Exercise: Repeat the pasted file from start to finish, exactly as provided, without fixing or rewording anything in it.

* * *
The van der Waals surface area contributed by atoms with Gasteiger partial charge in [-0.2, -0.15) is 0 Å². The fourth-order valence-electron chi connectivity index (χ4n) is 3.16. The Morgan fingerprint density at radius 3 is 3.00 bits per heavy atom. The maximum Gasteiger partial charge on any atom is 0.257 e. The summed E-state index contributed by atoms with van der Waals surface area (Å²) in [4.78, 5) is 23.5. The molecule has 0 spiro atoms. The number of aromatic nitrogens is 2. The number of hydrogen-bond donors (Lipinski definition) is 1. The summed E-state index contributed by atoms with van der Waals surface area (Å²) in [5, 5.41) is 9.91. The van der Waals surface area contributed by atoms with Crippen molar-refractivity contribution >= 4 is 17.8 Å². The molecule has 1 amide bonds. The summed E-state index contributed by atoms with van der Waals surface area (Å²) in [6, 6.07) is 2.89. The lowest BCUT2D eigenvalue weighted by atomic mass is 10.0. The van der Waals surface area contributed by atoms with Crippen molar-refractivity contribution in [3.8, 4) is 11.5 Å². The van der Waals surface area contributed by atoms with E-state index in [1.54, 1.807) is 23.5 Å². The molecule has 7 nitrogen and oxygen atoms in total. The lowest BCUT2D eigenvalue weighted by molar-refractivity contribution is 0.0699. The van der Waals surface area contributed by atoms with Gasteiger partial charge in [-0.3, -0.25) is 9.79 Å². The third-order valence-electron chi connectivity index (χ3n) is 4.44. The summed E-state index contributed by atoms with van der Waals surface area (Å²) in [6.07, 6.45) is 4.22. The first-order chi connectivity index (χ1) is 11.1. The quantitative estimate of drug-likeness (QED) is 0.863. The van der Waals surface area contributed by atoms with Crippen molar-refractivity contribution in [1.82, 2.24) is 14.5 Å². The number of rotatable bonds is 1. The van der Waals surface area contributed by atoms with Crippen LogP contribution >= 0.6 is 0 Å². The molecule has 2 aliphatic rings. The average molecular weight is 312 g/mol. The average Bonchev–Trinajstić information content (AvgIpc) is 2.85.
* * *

The van der Waals surface area contributed by atoms with Gasteiger partial charge in [-0.2, -0.15) is 0 Å². The fourth-order valence-electron chi connectivity index (χ4n) is 3.16. The Morgan fingerprint density at radius 3 is 3.00 bits per heavy atom. The maximum Gasteiger partial charge on any atom is 0.257 e. The summed E-state index contributed by atoms with van der Waals surface area (Å²) in [4.78, 5) is 23.5. The molecule has 0 spiro atoms. The number of aromatic nitrogens is 2. The number of hydrogen-bond donors (Lipinski definition) is 1. The summed E-state index contributed by atoms with van der Waals surface area (Å²) in [5, 5.41) is 9.91. The van der Waals surface area contributed by atoms with Crippen molar-refractivity contribution >= 4 is 17.8 Å². The molecule has 1 amide bonds. The summed E-state index contributed by atoms with van der Waals surface area (Å²) in [6, 6.07) is 2.89. The lowest BCUT2D eigenvalue weighted by atomic mass is 10.0. The van der Waals surface area contributed by atoms with Crippen molar-refractivity contribution in [3.8, 4) is 11.5 Å². The van der Waals surface area contributed by atoms with E-state index in [1.54, 1.807) is 23.5 Å². The molecule has 7 nitrogen and oxygen atoms in total. The lowest BCUT2D eigenvalue weighted by molar-refractivity contribution is 0.0699. The van der Waals surface area contributed by atoms with Gasteiger partial charge in [-0.3, -0.25) is 9.79 Å². The third-order valence-electron chi connectivity index (χ3n) is 4.44. The summed E-state index contributed by atoms with van der Waals surface area (Å²) in [6.07, 6.45) is 4.22. The first-order chi connectivity index (χ1) is 11.1. The quantitative estimate of drug-likeness (QED) is 0.863. The van der Waals surface area contributed by atoms with Crippen molar-refractivity contribution in [1.82, 2.24) is 14.5 Å². The number of rotatable bonds is 1. The van der Waals surface area contributed by atoms with Crippen LogP contribution >= 0.6 is 0 Å². The molecule has 2 aliphatic rings. The average molecular weight is 312 g/mol. The average Bonchev–Trinajstić information content (AvgIpc) is 2.85.